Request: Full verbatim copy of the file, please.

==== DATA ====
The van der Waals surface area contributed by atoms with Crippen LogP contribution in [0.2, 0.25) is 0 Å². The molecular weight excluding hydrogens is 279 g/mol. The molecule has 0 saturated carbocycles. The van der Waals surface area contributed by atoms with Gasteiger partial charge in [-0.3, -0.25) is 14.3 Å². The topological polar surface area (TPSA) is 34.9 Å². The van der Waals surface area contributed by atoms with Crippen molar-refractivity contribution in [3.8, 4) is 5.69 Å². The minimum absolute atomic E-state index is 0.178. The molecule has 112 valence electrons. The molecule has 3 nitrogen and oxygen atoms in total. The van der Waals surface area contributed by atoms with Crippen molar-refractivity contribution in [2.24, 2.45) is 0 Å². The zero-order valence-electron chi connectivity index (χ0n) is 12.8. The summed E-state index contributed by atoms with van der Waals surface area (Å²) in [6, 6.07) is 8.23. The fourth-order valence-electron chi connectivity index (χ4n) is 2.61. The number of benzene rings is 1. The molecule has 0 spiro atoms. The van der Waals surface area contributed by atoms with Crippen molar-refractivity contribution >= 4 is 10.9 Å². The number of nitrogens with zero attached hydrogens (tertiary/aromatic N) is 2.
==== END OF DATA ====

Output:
The van der Waals surface area contributed by atoms with Crippen LogP contribution in [0.2, 0.25) is 0 Å². The molecular weight excluding hydrogens is 279 g/mol. The molecule has 0 saturated carbocycles. The van der Waals surface area contributed by atoms with Gasteiger partial charge in [-0.3, -0.25) is 14.3 Å². The topological polar surface area (TPSA) is 34.9 Å². The van der Waals surface area contributed by atoms with Crippen molar-refractivity contribution in [3.8, 4) is 5.69 Å². The minimum absolute atomic E-state index is 0.178. The molecule has 112 valence electrons. The molecule has 3 nitrogen and oxygen atoms in total. The van der Waals surface area contributed by atoms with Crippen molar-refractivity contribution in [2.24, 2.45) is 0 Å². The zero-order valence-electron chi connectivity index (χ0n) is 12.8. The summed E-state index contributed by atoms with van der Waals surface area (Å²) in [6, 6.07) is 8.23. The fourth-order valence-electron chi connectivity index (χ4n) is 2.61. The number of benzene rings is 1. The molecule has 0 spiro atoms. The van der Waals surface area contributed by atoms with Crippen molar-refractivity contribution >= 4 is 10.9 Å². The number of nitrogens with zero attached hydrogens (tertiary/aromatic N) is 2.